By Dr Anna Bidgood, postdoctoral researcher in the School of Earth Sciences at UCD.
As a geologist, I often get asked the question of “what do you actually do? Rocks right?”. Only some geologists spend their time looking at rocks, others study early life, atmospheres, oceans, other planets. I, however, am a geologist who does in fact spend their time looking at rocks. But what is it about rocks that fascinates me? Well, it’s the millions of years of history that are hidden inside, waiting for its biography to be written.
I recently spent three months walking around the Indian Himalayas with boots on my feet, rocks in my backpack, a hammer in my belt and a Tibetan yak herder and his ponies for company. The Himalayas is the largest active mountain belt in the world and I was there to uncover what happened to Indian when it first collided with Asia, 60 million years ago, an event which resulted in the formation of a mountain belt.
Mountains are enormously important earth systems. The Himalayan mountains is the catchment areas that feeds huge rivers such as the Ganges, the pillar and curse of Bangladesh. The mountains are home to animals that have long since adapted to its harsh conditions, such as the beautiful snow leopard, as well as the bar headed goose, whose migration route takes in the high altitude peaks of the Himalayas. The uplift of the Himalayas also had a profound effect on weather systems as the topographic barrier of the Himalayas strengthens the South Asian Monsoon.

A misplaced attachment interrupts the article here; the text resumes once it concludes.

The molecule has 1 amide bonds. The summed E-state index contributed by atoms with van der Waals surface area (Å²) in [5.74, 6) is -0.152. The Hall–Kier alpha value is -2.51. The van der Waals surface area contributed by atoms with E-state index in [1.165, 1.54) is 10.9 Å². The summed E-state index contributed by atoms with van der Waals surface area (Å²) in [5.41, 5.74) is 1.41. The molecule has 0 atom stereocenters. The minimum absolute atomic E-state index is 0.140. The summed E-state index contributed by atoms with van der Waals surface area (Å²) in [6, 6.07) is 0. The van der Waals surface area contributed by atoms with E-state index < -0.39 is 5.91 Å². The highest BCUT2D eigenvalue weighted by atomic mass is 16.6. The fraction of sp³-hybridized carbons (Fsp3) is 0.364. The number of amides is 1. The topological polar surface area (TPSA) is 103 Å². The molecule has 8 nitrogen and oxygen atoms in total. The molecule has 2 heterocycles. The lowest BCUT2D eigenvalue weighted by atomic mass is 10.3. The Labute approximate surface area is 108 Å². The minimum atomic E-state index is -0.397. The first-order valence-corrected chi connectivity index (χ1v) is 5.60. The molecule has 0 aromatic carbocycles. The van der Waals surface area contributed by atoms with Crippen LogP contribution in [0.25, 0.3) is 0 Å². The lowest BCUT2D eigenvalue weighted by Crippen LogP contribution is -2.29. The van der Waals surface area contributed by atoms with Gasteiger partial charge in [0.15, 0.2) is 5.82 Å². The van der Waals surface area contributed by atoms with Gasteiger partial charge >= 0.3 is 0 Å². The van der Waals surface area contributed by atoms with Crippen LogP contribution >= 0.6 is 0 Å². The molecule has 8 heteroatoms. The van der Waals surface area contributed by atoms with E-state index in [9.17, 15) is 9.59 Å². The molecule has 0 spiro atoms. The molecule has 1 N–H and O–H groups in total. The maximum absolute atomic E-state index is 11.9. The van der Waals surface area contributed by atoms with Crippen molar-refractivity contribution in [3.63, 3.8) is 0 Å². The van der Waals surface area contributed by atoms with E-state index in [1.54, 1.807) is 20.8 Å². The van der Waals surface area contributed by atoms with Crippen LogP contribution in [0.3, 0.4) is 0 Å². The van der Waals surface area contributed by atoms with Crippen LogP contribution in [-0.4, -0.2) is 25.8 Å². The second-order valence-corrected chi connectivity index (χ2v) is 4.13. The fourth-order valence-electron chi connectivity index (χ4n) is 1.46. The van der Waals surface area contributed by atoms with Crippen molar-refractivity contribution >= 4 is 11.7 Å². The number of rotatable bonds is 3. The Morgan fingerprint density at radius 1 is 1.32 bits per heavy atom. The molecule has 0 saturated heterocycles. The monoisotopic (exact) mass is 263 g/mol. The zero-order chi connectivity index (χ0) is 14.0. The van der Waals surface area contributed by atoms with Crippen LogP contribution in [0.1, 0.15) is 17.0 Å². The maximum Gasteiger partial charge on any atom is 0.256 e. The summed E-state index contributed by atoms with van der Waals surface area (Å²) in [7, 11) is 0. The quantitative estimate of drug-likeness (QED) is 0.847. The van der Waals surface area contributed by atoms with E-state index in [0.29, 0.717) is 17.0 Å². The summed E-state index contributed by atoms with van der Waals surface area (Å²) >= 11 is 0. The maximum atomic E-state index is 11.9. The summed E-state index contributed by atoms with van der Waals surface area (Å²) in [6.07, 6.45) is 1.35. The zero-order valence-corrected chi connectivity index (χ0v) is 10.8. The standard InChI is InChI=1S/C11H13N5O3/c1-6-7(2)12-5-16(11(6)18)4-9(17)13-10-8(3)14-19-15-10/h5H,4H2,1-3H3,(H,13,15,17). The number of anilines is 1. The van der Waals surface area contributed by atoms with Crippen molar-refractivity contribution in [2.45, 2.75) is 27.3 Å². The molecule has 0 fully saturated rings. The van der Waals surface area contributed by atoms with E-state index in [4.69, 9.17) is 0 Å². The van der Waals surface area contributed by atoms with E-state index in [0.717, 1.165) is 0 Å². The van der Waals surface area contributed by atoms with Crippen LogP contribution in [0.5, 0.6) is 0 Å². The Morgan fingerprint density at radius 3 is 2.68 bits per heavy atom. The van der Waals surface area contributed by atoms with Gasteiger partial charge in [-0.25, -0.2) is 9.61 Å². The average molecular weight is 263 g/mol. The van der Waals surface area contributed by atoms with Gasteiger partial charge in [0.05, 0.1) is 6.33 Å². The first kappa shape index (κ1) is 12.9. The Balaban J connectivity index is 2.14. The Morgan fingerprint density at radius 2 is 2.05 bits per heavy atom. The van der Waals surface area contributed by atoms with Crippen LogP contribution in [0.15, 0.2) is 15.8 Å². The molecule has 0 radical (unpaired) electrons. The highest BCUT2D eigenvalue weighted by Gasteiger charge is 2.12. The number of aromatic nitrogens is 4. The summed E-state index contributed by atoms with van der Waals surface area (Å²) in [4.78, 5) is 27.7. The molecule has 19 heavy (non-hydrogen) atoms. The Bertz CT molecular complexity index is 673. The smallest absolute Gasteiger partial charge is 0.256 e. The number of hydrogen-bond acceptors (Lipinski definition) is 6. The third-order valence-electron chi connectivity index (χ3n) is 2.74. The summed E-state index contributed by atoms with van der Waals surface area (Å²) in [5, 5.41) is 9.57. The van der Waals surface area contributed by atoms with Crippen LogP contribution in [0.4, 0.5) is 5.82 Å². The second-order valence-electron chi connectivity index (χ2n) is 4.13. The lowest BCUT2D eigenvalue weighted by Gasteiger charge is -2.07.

With all of this interconnection, you can imagine that the uplift and erosion of mountain belts over time had a profound effect on weather systems, climate, species migration and evolution, as well as the rock record beneath the surface of the Earth. In order to understand this connection we need to know when and how mountains were made. When I pick up a rock in the Himalayas, I ask myself questions such as “where was this rock before it got caught up in this crumple zone? Was it at the bottom of the ocean or in a dry desert? How long was is there before India collided with Asia? What path did it take from there and how long did it take to get where it is now? Did the rock break or did it flow, like putty? It is truly incredible the story that you can tease out of a single rock.
So how do we unpick the rock record to figure out what happened in the past? Imagine a rock as like a sentence, they are made up of words [minerals] which are made up of letters [elements]. The order that the letters are arranged is important and conveys a meaning. The construction of the words in the sentence can also change the message being delivered. We can read rocks in a similar way, by looking at the combination of minerals that have grown in a rock and the elements that make up these minerals.
A particularly astounding example comes from a granite that started its life as a magma 460 million years ago. Over the course of the next 450 million years this magma cooled and crystallised into a rock, before it was flushed through with hot fluids, then pulled (subducted) into the Earth to 100 km beneath the surface of the Earth. This wasn’t the end of the story as this rock then returned towards the surface of the Earth in less than 2 million years (very fast in geological terms!), where it then slowly made its way back to the surface by erosion of the overlying rock. This entire story is preserved in the minerals that grew during this long history and can be teased out of a tiny slither of rock – a mountain under a microscope.
So next time someone asks me what I do, I may just tell them this story.